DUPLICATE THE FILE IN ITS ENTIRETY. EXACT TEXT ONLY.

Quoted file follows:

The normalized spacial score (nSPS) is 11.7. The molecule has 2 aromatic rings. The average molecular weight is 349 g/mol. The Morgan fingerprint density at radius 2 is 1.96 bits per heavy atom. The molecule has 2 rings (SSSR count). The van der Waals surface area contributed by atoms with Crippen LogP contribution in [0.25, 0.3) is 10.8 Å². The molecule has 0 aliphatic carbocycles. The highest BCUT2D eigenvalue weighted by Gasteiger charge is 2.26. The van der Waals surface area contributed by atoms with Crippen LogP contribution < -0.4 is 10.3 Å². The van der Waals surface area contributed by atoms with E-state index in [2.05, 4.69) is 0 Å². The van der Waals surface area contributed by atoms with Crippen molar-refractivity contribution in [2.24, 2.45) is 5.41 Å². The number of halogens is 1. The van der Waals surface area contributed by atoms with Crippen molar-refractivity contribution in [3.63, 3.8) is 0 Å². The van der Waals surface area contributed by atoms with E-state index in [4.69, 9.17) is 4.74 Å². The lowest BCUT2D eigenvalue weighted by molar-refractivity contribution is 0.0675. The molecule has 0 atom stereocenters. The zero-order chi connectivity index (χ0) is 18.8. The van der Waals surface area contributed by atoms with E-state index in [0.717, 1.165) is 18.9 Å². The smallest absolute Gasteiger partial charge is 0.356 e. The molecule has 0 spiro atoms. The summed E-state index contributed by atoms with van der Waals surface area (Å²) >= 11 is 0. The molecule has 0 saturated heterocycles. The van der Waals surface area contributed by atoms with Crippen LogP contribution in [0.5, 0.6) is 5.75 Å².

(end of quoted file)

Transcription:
The normalized spacial score (nSPS) is 11.7. The molecule has 2 aromatic rings. The average molecular weight is 349 g/mol. The Morgan fingerprint density at radius 2 is 1.96 bits per heavy atom. The molecule has 2 rings (SSSR count). The van der Waals surface area contributed by atoms with Crippen LogP contribution in [0.25, 0.3) is 10.8 Å². The molecule has 0 aliphatic carbocycles. The highest BCUT2D eigenvalue weighted by Gasteiger charge is 2.26. The van der Waals surface area contributed by atoms with Crippen LogP contribution < -0.4 is 10.3 Å². The van der Waals surface area contributed by atoms with E-state index in [2.05, 4.69) is 0 Å². The van der Waals surface area contributed by atoms with Crippen molar-refractivity contribution in [2.24, 2.45) is 5.41 Å². The number of halogens is 1. The van der Waals surface area contributed by atoms with Crippen molar-refractivity contribution in [3.63, 3.8) is 0 Å². The van der Waals surface area contributed by atoms with E-state index in [4.69, 9.17) is 4.74 Å². The lowest BCUT2D eigenvalue weighted by molar-refractivity contribution is 0.0675. The molecule has 0 atom stereocenters. The zero-order chi connectivity index (χ0) is 18.8. The van der Waals surface area contributed by atoms with E-state index in [0.717, 1.165) is 18.9 Å². The smallest absolute Gasteiger partial charge is 0.356 e. The molecule has 0 spiro atoms. The summed E-state index contributed by atoms with van der Waals surface area (Å²) >= 11 is 0. The molecule has 0 saturated heterocycles. The van der Waals surface area contributed by atoms with Crippen LogP contribution in [0.5, 0.6) is 5.75 Å².